In 7 December, 1941, the Imperial Japanese Navy attacked the Naval Base at Pearl Harbor, Hawaii, forcing the United States into the Second World War. Two and a half months later, on 19 February, 1942, President Franklin Roosevelt issued an Executive Order under which Japanese-American men, women and children would eventually be interned. The effect of the order was to require “persons of Japanese ancestry to report to assembly centres and providing for the detention of such persons.”
Born in January 1919 in Oakland, California, Toyosaburo Fred Korematsu was Japanese-American. Upon hearing of the war, Korematsu attempted to enlist in the US National Guard and US Coast Guard, but was turned away because of his Japanese ancestry. To evade internment, Fred put himself through minor plastic surgery to alter his eyes in an attempt to look less Japanese, changed his name to Clyde Sarah, and claimed to be of Spanish and Hawaiian descent. On 30 May, 1942, Korematsu was arrested and charged with evading internment. On 18 December, 1944, by a split decision, the United States Supreme Court upheld the Executive Order and the internments under it.
In 1983, Korematsu’s wartime conviction was judicially set aside. This would have been considered vindication enough by most. On a visit to San Francisco in 1991, I met old Fred Korematsu. He had become a hero of the Civil Rights Movement. Witty and charming, his memory of the internment was still very much alive. “It never goes away”, he told me.
President Bill Clinton would later grant him the highest civilian honour available in his country – the Presidential Medal of Freedom. Fred died in 2005 but in 2011, the Solicitor-General of the United States filed a “formal admission of error”, an extraordinary step effectively acknowledging that the 1944 Supreme Court decision in Korematsu’s case was wrong and counter-productive.
The spreading footprint of mass-casualty terror in Nigeria is causing considerable damage everywhere. The toll in people killed, seriously injured, disappeared or abducted continues to rise by the day. The value in property lost is incalculable. The sight of human flesh minced and mangled beyond recognition by these agents of hate traumatizes survivors and communities. All around us, the evidence that this insurgency is taking a huge toll is unmistakable.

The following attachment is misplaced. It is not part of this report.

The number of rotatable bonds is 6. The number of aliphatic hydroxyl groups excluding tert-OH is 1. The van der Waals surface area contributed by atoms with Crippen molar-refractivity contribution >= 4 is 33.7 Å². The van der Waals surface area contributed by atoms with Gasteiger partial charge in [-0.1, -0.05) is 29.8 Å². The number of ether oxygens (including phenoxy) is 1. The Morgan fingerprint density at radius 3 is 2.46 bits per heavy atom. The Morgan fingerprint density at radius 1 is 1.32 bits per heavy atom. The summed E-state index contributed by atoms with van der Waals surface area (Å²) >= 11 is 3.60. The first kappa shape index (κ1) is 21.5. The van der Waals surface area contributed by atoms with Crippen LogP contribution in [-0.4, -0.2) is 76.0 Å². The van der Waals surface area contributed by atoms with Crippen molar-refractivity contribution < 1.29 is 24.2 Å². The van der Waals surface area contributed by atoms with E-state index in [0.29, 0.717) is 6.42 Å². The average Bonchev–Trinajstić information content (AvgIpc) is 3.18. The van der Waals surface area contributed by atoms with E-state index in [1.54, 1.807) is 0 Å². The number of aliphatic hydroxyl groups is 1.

No responsible government confronted with this toll can afford to sit idle. Yet, as worrying as this physical and human damage is, it could easily be made worse by acts of commission.
In the face of this spreading footprint of casualties, government at various levels appears at last to be rolling out some responses. While some of the measures might be necessary, some are clearly wrong-headed and counter-productive.Some states of Nigeria have allegedly required all members of communities from named parts of Nigeria to register for identification. Others are sequestering travellers from parts of the country for “screening” with no sense of constraints or regard for the dignity of the people affected.
These measures targeted at or designed to profile specific communities with reference to their identities – or which unwittingly produce that effect – are almost certainly unlawful. They go against the provision in the Constitution of Nigeria that precludes discrimination on grounds of ethnic origin, religion, place of birth, or race.
More worryingly, these measures help the authors of mass-casualty terror against our country to achieve the lasting damage that they seek: the destruction of the fabrics that hold Nigeria together. They sow the seeds of suspicion, bad memory, and lingering injury that “never goes away”. It must not be forgotten that those involved in these heinous atrocities are a minority among us. Any strategy designed to fight them successfully must begin by isolating them and limiting their numbers and location. We cannot allow them to grow in numbers, sympathies, or footprint.
There is no war more difficult to fight than a domestic insurgency precisely because it seeks to destroy the things that hold a people together; to sow mutual suspicions among people and to break bonds of community that sustain livelihoods and security. To win, those who direct such wars must always remember not to hand cheap victory to the hateful minority by granting them their divisive desires on a platter. There are no ready manuals for how to make progress but there are some things that are best avoided. For instance, responses designed to target members of communities because of who they are or where they come from should be avoided. Measures that take food off the mouths or tables of poor people such as closing down stalls run by people from specific parts of the country deepen hatreds, push the victims to the other side and can only make the insurgents feel very good. We’re handing them on the cheap, the dismemberment of Nigeria that they seek.
As I watch the measures being rolled out around the country in response to this crisis I’m reminded of the words of Fred Korematsu. If we’re going to win this thing, we must stop doing those things whose effects “never go away”.
Chidi Anselm Odinkalu is the Chairman of the Governing Council of the National Human Rights Commission (NHRC).